Guest post from Assistant Professor of Acting, Kerrie Seymour:

“I was so excited when I heard about Susan’s project. I mentioned to her that I often have wanted to use art pieces as a jumping-off point for movement work with my acting students. Susan and I then began a conversation about how some of our acting students here at Clemson could become a part of Tempos: Muse and Motion. And that is how the Viewpoints experiment was born.

Viewpoints is an approach to movement that was originally developed in the 70s by Mary Overlie, a choreographer. The Viewpoints were later expanded upon by theatrical pioneers Anne Bogart and Tina Landau, who took this dance-based approach and created a new vocabulary for actors and directors in the theatre.

There are a variety of Viewpoints that can be explored and used to create stage compositions, a physical language and an expressive world. There are Viewpoints of Space, Shape and Time, and among the Viewpoints of time is the Viewpoint of Tempo. This Viewpoint, as you might imagine, immediately jumped into my mind when I heard the title of Susan’s exhibit.

I told Susan about the Viewpoints, specifically Tempo (which simply means how fast or slow something happens in space). I wondered what would happen if a group of students gathered together to examine one of the pieces in Tempos: Muse and Motion, listened to the pace of piece’s assigned tempo on a metronome and took all of that information to create a physical, theatrical response to the artwork.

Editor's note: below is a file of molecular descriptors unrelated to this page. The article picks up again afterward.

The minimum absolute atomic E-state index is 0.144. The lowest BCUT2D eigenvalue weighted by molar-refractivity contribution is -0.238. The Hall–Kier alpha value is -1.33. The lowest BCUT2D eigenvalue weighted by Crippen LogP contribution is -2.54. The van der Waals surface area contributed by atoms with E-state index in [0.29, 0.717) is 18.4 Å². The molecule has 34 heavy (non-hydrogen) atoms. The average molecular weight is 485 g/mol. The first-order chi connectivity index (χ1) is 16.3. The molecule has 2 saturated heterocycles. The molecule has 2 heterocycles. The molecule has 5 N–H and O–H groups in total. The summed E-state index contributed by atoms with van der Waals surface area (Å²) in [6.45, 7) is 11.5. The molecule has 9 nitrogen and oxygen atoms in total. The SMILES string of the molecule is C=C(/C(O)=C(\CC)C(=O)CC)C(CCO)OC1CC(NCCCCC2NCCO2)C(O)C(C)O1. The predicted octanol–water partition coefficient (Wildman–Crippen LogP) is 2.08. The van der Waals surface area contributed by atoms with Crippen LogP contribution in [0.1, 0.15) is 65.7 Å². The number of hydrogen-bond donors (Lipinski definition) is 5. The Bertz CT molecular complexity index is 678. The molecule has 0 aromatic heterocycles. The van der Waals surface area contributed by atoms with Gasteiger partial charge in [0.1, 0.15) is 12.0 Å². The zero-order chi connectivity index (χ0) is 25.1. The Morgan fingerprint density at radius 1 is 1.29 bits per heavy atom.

Using the gallery space, the students and I gathered to examine three different pieces. As we looked at the pieces, students reacted with different ideas, emotional reactions, and sometimes even with a sense of story. We began doing some open Viewpoints (moving through space with regard to spatial relationships with each other and the architecture of the space) and then added in the tempo assigned to the piece of art we were exploring. It was remarkable how the tempo set by the metronome informed each movement experiment we conducted. Each time, though the experiment kept things quite open to the interpretation of each individual mover and viewer, it was fascinating how relationship and story would emerge through the movement, the tempo and the relationship between the actors and the space.

This was a tremendous opportunity for our students who often approach much of their theatre work very literally and linearly. Through this kind of exploration, using art as source material instead of a script, our students were able to unlock their imaginations and creativity in a novel and rich way.”

Thursday Recap

Thursday’s performance was wonderful and different from Tuesday night.  We were pleased as punch to have our own Brooks Center director Lillian “Mickey” Harder break in our “new to us” Steinway which found home in the lobby.  Here’s the performance recap:

Performing Art Theatre students
Jonathan Bull
Julia Dingle
Sims Hall
Sophia Shapiro
Preston Taylor Stone

MOVEMENT:

  • Where are all the People? By Jessie Helmrich
  • Tempo term: Lento – slowly

PIANO:

  • Arioso by Bach
  • Untitled by Hilary Siber
  • Tempo term: Largo – broadly

MOVEMENT:

  • Sway by Laken Bridges
  • Tempo term: Andante – at a walking pace

PIANO:

  • Prelude in C Major by Bach
  • Tree of Windows by Elizabeth Smith
  • Tempo term: Andantino – slightly faster than andante
  • Medley of old pop tunes that her mother played
  • Smile by Nina Kawar
  • Tempo term: Allegro – fast, quickly and bright

MOVEMENT:

  • Untitled 3 by Alexandra Giannell
    Tempo term: Presto – extremely fast

Tuesday Recap

It was so wonderful to have students and faculty participate in this moving exhibit.  The performers on Tuesday night were: